Tuesday, September 2, 2014
Inquirer Daily News

Archive: June, 2012

POSTED: Friday, June 29, 2012, 5:28 PM

I'm too young to remember the mansion at Compton, but I know people who attended events there before it was demolished in 1968. Wish I'd seen it. Isn't it marvelous? John and Lydia Morris bought the 26 acres for their estate in Chestnut Hill that became the Morris Arboretum 125 years ago, in 1887. Brother John and Sister Lydia must've fallen in love with the property, which - as anyone who's visited the Out on a Limb exhibit knows - overlooks the Wissahickon Valley.

John died in 1915, Lydia in 1932, after which the estate was left in trust to the University of Pennsylvania. It was valued at $4 million. Today, the Two Limbs sculpture marks the spot where the great house used to be. I don't know about you, and I do like the scupture, but part of me would rather the house had survived.

POSTED: Thursday, June 28, 2012, 2:56 PM

Susan Corbett, wife of Gov. Tom Corbett, considers herself Pennsylvania's First Gardener and guess what. It's not hype. It's true. I visited with Mrs. C. for a couple of hours recently and she's the real deal.

We walked the grounds of the Governor's Residence in Harrisburg- not the entire three acres, but the landscaped areas, which include the West Lawn, where special events and receptions are held; the Susquehanna Garden, the family's private space; Penn's Woods, a woodland filled with native plants like lady's slipper, Jack in the pulpit and clethra; and the formal Rose Garden, everybody's favorite, with about 250 roses.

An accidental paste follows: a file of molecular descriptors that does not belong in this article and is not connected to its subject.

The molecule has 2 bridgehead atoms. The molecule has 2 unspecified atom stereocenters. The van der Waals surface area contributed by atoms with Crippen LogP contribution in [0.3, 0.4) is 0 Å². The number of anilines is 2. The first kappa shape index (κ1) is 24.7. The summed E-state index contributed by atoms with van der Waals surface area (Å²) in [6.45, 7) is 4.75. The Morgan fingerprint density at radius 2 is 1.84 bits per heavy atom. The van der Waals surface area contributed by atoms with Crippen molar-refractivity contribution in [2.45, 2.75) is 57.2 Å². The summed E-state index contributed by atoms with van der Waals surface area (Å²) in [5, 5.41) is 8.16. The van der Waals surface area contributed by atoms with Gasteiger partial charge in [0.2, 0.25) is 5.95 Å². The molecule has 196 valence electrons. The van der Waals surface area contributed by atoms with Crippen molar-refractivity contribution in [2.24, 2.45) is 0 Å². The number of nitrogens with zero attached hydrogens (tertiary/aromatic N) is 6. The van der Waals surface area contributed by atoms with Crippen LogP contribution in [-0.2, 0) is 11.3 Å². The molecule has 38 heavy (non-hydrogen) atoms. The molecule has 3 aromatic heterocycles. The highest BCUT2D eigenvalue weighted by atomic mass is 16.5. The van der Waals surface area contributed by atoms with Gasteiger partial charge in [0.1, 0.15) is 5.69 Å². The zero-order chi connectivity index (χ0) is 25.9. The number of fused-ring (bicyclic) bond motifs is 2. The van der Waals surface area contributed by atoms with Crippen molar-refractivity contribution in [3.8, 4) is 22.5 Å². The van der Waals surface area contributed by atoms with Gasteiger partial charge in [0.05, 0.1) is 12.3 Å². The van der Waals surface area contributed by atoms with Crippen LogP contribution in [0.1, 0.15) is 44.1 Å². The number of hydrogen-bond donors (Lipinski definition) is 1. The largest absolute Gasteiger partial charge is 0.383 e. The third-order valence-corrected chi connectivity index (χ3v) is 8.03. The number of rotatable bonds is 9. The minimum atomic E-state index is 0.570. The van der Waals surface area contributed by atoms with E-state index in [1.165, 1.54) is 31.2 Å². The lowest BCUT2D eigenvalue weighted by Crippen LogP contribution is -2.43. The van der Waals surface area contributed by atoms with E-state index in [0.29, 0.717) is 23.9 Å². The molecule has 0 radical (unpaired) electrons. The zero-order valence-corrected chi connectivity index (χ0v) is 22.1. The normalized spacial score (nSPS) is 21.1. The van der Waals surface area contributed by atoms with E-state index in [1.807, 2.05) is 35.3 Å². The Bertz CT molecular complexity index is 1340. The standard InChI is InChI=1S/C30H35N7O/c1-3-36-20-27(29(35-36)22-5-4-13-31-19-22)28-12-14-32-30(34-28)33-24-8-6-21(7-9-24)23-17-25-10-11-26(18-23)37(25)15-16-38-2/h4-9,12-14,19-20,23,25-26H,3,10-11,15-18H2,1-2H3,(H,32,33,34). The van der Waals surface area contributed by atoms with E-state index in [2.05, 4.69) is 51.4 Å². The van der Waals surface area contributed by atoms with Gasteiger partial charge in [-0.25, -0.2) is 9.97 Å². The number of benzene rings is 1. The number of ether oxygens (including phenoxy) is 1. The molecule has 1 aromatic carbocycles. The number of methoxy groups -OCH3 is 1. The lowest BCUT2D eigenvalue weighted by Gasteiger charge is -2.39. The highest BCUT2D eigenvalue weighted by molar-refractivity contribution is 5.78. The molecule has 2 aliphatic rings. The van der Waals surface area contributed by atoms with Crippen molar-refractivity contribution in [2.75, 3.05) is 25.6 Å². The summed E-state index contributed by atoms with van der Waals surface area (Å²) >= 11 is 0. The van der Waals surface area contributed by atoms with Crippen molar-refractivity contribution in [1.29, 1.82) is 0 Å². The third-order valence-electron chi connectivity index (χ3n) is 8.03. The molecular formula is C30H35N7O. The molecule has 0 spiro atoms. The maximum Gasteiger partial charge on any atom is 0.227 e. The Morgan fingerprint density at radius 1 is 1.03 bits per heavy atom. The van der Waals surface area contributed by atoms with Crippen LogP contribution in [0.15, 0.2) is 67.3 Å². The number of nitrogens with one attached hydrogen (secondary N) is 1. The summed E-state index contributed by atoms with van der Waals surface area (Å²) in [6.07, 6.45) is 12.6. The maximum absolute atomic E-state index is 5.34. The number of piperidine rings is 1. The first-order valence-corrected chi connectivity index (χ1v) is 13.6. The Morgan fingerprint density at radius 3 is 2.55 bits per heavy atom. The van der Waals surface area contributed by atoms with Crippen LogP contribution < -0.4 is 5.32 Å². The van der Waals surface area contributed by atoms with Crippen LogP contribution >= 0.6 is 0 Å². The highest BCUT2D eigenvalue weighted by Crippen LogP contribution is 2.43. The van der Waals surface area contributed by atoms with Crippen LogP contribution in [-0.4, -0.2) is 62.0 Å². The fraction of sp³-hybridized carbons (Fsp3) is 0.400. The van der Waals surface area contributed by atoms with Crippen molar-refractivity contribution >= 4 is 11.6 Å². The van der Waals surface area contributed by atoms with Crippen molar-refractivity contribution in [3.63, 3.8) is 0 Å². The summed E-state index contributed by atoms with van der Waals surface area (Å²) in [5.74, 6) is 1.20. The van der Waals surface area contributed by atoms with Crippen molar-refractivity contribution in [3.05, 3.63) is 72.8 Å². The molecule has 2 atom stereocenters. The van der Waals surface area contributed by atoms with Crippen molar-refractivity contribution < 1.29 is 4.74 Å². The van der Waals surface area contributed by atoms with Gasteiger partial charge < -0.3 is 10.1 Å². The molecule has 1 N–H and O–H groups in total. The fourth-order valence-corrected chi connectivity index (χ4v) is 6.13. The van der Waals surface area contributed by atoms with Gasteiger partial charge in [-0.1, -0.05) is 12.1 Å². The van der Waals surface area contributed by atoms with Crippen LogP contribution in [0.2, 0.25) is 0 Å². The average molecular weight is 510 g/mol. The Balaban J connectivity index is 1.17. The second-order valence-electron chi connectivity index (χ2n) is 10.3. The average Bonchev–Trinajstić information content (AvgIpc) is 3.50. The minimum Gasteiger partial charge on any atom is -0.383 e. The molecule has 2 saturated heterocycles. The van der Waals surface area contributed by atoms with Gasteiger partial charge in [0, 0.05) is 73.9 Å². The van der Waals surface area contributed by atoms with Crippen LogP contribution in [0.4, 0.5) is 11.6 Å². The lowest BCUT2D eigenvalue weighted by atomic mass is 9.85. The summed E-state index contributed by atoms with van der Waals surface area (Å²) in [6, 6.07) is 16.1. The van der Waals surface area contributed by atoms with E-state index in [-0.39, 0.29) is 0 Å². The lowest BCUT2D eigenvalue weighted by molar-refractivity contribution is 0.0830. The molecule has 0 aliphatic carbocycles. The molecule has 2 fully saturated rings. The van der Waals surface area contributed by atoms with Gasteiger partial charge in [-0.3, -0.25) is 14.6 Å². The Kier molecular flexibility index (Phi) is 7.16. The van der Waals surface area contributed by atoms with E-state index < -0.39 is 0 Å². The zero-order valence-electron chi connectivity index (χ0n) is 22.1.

Mrs. C is very personable, and clearly interested in promoting not just the arts, which is her thing, but the residence - it's 32 rooms, but known as the more egalitarian-sounding "residence" - and the gardens, which since the Corbetts moved in last year, include two beehives, a vegetable garden and a cutting garden.

POSTED: Wednesday, June 13, 2012, 1:52 PM

 There really was a tulip craze - in Holland, from 1634 to 1637, when it all came crashing down, ruining the lives of greedy investors who converted houses, property and possessions into cash to invest in flowers. The story's told in the musical Tulipomania, playing at the Arden Theatre on Second Street till July 1. It's an interesting, energetic show, one made more meaningful by a discussion beforehand about "bubbles through the ages."

Kevin Gillen of Econsult described lots of other "bubbles" - railway mania in the 1840s, Florida speculation in 1926, the stock market runup in the 1920s, the Asian financial crisis in 1997, the dot-com bubble from 1995-2000 and, of course, the real estate bubble we're slogging our way out of right now. (Gillen says there's been a real estate bubble going on in Spain and concern that there might also be one in China. Imagine.)

But tulips? The trading got so frenzied back in the 1630s that a single tulip was selling for 3,000 to 4,000 guilders (all of this on ultimately worthless paper), enough to buy a house in Amsterdam, Gillen said. This, at a time when skilled crafstmen were earning 300 guilders a year.

POSTED: Monday, June 11, 2012, 11:54 AM

Last week I visited Conard-Pyle way down in West Grove, past Longwood Gardens, which is my usual marker for "a long ride." Alain Meilland of the famous French rose-breeding family was visiting with Steve Hutton, CP's affable president and CEO, and they invited me to walk the trial fields with them. I'd done this once before with a group of garden writers, and it was worth doing again!